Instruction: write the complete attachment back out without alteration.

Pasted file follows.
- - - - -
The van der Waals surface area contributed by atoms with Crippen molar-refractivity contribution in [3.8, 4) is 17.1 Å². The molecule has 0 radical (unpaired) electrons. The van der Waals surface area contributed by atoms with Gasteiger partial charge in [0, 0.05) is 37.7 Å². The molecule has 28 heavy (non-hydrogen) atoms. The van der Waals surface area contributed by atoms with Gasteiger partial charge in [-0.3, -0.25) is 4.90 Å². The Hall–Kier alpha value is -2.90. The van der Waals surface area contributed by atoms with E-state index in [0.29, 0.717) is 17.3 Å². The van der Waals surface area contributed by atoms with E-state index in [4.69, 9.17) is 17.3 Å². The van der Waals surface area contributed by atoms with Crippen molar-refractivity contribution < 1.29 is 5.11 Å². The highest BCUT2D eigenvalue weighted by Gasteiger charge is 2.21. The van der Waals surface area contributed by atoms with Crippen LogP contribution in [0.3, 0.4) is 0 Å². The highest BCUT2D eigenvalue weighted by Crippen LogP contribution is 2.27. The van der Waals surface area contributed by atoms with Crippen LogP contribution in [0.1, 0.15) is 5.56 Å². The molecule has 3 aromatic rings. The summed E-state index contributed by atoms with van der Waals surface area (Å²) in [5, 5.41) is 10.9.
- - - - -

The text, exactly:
The van der Waals surface area contributed by atoms with Crippen molar-refractivity contribution in [3.8, 4) is 17.1 Å². The molecule has 0 radical (unpaired) electrons. The van der Waals surface area contributed by atoms with Gasteiger partial charge in [0, 0.05) is 37.7 Å². The molecule has 28 heavy (non-hydrogen) atoms. The van der Waals surface area contributed by atoms with Gasteiger partial charge in [-0.3, -0.25) is 4.90 Å². The Hall–Kier alpha value is -2.90. The van der Waals surface area contributed by atoms with E-state index in [0.29, 0.717) is 17.3 Å². The van der Waals surface area contributed by atoms with E-state index in [4.69, 9.17) is 17.3 Å². The van der Waals surface area contributed by atoms with Crippen molar-refractivity contribution < 1.29 is 5.11 Å². The highest BCUT2D eigenvalue weighted by Gasteiger charge is 2.21. The van der Waals surface area contributed by atoms with Crippen LogP contribution in [0.3, 0.4) is 0 Å². The highest BCUT2D eigenvalue weighted by Crippen LogP contribution is 2.27. The van der Waals surface area contributed by atoms with Crippen LogP contribution in [0.1, 0.15) is 5.56 Å². The molecule has 3 aromatic rings. The summed E-state index contributed by atoms with van der Waals surface area (Å²) in [5, 5.41) is 10.9.